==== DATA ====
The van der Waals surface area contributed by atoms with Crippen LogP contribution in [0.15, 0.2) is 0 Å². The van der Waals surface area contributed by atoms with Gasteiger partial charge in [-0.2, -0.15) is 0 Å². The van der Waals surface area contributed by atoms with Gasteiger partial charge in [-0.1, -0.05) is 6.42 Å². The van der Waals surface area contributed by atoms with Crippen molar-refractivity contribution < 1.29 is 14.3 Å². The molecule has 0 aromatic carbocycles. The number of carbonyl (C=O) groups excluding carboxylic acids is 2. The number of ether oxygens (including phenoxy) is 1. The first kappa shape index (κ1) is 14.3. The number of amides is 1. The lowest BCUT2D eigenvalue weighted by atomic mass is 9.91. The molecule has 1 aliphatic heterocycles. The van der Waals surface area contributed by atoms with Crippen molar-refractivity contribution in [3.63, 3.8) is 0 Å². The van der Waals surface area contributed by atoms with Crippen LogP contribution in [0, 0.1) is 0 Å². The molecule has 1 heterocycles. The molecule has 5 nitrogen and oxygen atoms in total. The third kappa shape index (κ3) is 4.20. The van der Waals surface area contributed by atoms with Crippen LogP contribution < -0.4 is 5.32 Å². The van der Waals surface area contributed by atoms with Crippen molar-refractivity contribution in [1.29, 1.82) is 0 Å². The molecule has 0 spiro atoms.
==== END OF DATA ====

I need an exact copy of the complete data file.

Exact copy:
The van der Waals surface area contributed by atoms with Crippen LogP contribution in [0.15, 0.2) is 0 Å². The van der Waals surface area contributed by atoms with Gasteiger partial charge in [-0.2, -0.15) is 0 Å². The van der Waals surface area contributed by atoms with Gasteiger partial charge in [-0.1, -0.05) is 6.42 Å². The van der Waals surface area contributed by atoms with Crippen molar-refractivity contribution < 1.29 is 14.3 Å². The molecule has 0 aromatic carbocycles. The number of carbonyl (C=O) groups excluding carboxylic acids is 2. The number of ether oxygens (including phenoxy) is 1. The first kappa shape index (κ1) is 14.3. The number of amides is 1. The lowest BCUT2D eigenvalue weighted by atomic mass is 9.91. The molecule has 1 aliphatic heterocycles. The van der Waals surface area contributed by atoms with Crippen molar-refractivity contribution in [3.63, 3.8) is 0 Å². The van der Waals surface area contributed by atoms with Crippen LogP contribution in [0, 0.1) is 0 Å². The molecule has 1 heterocycles. The molecule has 5 nitrogen and oxygen atoms in total. The third kappa shape index (κ3) is 4.20. The van der Waals surface area contributed by atoms with Crippen LogP contribution < -0.4 is 5.32 Å². The van der Waals surface area contributed by atoms with Crippen molar-refractivity contribution in [1.29, 1.82) is 0 Å². The molecule has 0 spiro atoms.